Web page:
In July 1999, Hewlett-Packard Company named Fiorina chief executive officer succeeding Lewis Platt and prevailing over the internal candidate Ann Livermore.[26] She became the first woman to lead a Fortune 20 company.[27] Fiorina immediately became a highly visible chief executive, and remained so throughout her tenure at the company with a vast array of engineering talent at her disposal.[28]

Carly Fiorina, on March 4, 2003 as CEO and Chairman of the Board of Hewlett-Packard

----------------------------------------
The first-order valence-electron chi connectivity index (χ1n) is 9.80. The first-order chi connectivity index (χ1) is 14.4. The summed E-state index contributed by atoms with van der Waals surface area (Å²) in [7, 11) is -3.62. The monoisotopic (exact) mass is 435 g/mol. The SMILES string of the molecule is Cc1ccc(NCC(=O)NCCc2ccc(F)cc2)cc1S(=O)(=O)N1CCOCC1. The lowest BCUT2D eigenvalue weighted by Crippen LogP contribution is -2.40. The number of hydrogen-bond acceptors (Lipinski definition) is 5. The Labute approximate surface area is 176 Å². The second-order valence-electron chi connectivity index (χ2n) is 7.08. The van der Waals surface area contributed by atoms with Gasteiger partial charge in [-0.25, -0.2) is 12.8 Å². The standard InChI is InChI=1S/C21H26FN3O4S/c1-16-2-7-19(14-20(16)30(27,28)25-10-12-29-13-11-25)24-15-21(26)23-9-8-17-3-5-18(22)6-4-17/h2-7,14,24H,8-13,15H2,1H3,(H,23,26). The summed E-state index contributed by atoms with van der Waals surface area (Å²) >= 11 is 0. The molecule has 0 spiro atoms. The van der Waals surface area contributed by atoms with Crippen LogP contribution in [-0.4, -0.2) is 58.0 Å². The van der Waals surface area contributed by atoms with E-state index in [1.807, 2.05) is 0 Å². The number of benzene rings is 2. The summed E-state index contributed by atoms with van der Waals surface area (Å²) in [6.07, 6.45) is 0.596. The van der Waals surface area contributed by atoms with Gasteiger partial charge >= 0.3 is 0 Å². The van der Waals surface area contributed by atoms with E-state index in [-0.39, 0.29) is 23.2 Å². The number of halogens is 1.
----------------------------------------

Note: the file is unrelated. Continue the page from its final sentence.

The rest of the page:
Fiorina proceeded to reorganize HP, and merge the part she kept with the PC maker Compaq. Although the decision to spin off the company's technical equipment division predated her arrival, one of her first major responsibilities as chief executive was overseeing the separation of the unit into the standalone Agilent Technologies. Fiorina proposed the acquisition of the technology services arm of PricewaterhouseCoopers for almost $14 billion but withdrew the bid after a lackluster reception from Wall Street. Following the collapse of the dot-com bubble, the PwC consulting arm was acquired by IBM for less than $4 billion.[29] In 2001, Fiorina was named one of the thirty most powerful women in America by Forbes magazine.[30] In early September 2001, in the wake of the bursting of the Tech Bubble, Fiorina announced the controversial merger with Compaq, a leading competitor in the industry. Fiorina fought for the merger, and it was implemented despite strong opposition from board member Walter Hewlett (the son of company co-founder William Hewlett) who claimed that the merger was being pursued by Fiorina in desperation to make a strategic decision and to give her some breathing space from Wall Street.